Longtime Dallas County Commissioner John Wiley Price is a man of faith – and he’s been relying on that faith as the federal government has been investigating him, says a pastor who knows him well.
On Friday, federal officials announced they've charged Price with accepting $900,000 in bribes in exchange for political favors, including votes for specific projects.
Price has been attending Friendship-West Baptist Church in Dallas for several years. KERA spoke with Frederick Haynes, senior pastor at the church, who reflected on what Price means to Dallas County.
Haynes said he last spoke with Price on Sunday. Price is scheduled to teach a class at Friendship-West in the next couple of weeks about Jesus and justice.
“His faith has kept him focused,” Haynes told KERA. “One of the things that I truly respect about him is the fact that he is a man of prayer, he is a man of faith. That has presided over how he has handled himself, both in crises and in handling business.”
Despite the federal investigation, Price has been focused on his work, Haynes said.
“He’s very focused on the job at hand,” he said. “He’s just grateful for the support he’s received. He’s grateful for how God has kept him sane in the midst of all this craziness.
Price, on the court since 1985, is the only black commissioner. His supporters are loyal and call him “our man downtown.”
“I’m convinced that Dallas is different and better because of the service he has rendered and continues to render,” Haynes said. “When he became county commissioner … in terms of what Dallas County leadership looked like … it did not reflect the demographic of Dallas County.”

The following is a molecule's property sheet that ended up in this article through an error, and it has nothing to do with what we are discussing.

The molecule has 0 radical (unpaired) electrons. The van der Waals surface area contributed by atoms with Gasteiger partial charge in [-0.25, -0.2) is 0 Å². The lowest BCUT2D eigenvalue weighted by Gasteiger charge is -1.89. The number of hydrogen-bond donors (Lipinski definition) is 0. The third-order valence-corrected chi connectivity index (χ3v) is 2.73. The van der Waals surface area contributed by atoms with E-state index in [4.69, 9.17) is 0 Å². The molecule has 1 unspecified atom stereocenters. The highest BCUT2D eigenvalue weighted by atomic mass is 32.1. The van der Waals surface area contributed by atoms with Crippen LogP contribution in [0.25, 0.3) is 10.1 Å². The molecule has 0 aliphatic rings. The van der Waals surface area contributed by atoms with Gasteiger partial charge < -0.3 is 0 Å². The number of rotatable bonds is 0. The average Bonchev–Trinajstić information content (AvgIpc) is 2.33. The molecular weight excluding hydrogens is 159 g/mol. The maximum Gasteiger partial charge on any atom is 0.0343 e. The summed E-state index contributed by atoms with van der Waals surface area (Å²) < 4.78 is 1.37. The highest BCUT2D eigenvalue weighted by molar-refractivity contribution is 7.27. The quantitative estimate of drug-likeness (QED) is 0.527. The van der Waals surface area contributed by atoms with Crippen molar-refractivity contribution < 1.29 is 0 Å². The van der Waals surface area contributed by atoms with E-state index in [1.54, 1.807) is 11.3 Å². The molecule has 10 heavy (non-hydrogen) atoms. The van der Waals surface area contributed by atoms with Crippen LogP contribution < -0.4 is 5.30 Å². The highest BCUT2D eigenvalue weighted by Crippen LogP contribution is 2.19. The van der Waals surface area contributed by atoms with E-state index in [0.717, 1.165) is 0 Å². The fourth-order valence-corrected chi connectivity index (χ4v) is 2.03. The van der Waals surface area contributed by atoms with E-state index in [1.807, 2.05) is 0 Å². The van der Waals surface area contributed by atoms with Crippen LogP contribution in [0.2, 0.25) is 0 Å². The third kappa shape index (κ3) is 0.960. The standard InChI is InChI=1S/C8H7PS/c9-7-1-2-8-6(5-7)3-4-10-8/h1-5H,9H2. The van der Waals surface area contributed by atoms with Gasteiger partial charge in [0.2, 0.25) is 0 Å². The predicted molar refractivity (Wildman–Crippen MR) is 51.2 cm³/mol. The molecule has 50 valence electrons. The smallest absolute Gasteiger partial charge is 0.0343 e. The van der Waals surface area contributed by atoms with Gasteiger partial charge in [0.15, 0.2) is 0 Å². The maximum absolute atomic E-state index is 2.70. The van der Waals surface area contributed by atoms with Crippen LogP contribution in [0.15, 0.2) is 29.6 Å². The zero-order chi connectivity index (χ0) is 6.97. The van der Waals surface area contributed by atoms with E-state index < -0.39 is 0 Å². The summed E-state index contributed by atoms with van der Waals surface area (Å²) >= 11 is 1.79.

Haynes applauds Price’s advocacy for justice.
“He combines advocacy and activism with an administrative acumen,” Haynes said. “No one down at the county can deny that he’s consistently done his homework and is perhaps the best prepared of the Dallas County elected officials.”
Price has long advocated for those who have been “denied opportunity” in Dallas, Haynes said.
“He has uniquely brought protests and what we call in the black church tradition a prophetic sense of protest to injustice that characterizes so much of Dallas County when he was first elected,” Haynes said. “Dallas County, in terms of the leadership now, looks more like the demographic of the county because of his door-opening efforts.”
Haynes said he’s concerned that Price doesn’t become the “victim of a witch hunt.”
“Whenever you have an African-American who spoke out against injustice, who fought hard against the system, they were also targeted by that same system,” Haynes said. “I’m hoping that this is not the case. I’m hoping he will be the beneficiary of justice as opposed to the victim of a witch hunt. … I’m concerned this advocate of justice is also the recipient of justice that this is fair as opposed to what our history has known and shown, which is a witch hunt.”
The Associated Press contributed to this report.